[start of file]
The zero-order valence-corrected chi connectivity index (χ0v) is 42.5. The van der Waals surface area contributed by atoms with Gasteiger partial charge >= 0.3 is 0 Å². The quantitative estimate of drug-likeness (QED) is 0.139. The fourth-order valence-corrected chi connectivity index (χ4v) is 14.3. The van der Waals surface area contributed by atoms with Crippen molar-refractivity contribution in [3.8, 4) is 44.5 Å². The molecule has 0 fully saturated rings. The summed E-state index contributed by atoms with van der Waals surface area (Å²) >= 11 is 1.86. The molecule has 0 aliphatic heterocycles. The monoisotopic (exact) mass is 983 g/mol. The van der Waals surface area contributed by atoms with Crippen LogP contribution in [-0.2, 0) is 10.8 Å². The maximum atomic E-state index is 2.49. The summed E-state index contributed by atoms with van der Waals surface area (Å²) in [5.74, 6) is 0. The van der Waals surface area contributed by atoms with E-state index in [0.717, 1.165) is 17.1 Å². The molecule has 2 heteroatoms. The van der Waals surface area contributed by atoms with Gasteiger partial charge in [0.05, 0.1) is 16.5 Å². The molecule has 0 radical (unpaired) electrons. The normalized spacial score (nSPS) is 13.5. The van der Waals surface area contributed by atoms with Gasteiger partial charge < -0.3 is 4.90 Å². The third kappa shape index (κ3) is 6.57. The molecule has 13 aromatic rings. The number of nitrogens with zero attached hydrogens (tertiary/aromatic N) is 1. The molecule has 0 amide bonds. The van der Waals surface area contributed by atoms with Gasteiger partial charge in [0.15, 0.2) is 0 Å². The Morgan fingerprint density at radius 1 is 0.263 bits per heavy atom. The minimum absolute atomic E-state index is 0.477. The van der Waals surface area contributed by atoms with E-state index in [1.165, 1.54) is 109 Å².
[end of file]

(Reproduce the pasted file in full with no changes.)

The zero-order valence-corrected chi connectivity index (χ0v) is 42.5. The van der Waals surface area contributed by atoms with Gasteiger partial charge >= 0.3 is 0 Å². The quantitative estimate of drug-likeness (QED) is 0.139. The fourth-order valence-corrected chi connectivity index (χ4v) is 14.3. The van der Waals surface area contributed by atoms with Crippen molar-refractivity contribution in [3.8, 4) is 44.5 Å². The molecule has 0 fully saturated rings. The summed E-state index contributed by atoms with van der Waals surface area (Å²) >= 11 is 1.86. The molecule has 0 aliphatic heterocycles. The monoisotopic (exact) mass is 983 g/mol. The van der Waals surface area contributed by atoms with Crippen LogP contribution in [-0.2, 0) is 10.8 Å². The maximum atomic E-state index is 2.49. The summed E-state index contributed by atoms with van der Waals surface area (Å²) in [5.74, 6) is 0. The van der Waals surface area contributed by atoms with E-state index in [0.717, 1.165) is 17.1 Å². The molecule has 2 heteroatoms. The van der Waals surface area contributed by atoms with Gasteiger partial charge in [0.05, 0.1) is 16.5 Å². The molecule has 0 radical (unpaired) electrons. The normalized spacial score (nSPS) is 13.5. The van der Waals surface area contributed by atoms with Gasteiger partial charge < -0.3 is 4.90 Å². The third kappa shape index (κ3) is 6.57. The molecule has 13 aromatic rings. The number of nitrogens with zero attached hydrogens (tertiary/aromatic N) is 1. The molecule has 0 amide bonds. The van der Waals surface area contributed by atoms with Gasteiger partial charge in [0.15, 0.2) is 0 Å². The Morgan fingerprint density at radius 1 is 0.263 bits per heavy atom. The minimum absolute atomic E-state index is 0.477. The van der Waals surface area contributed by atoms with E-state index in [1.165, 1.54) is 109 Å².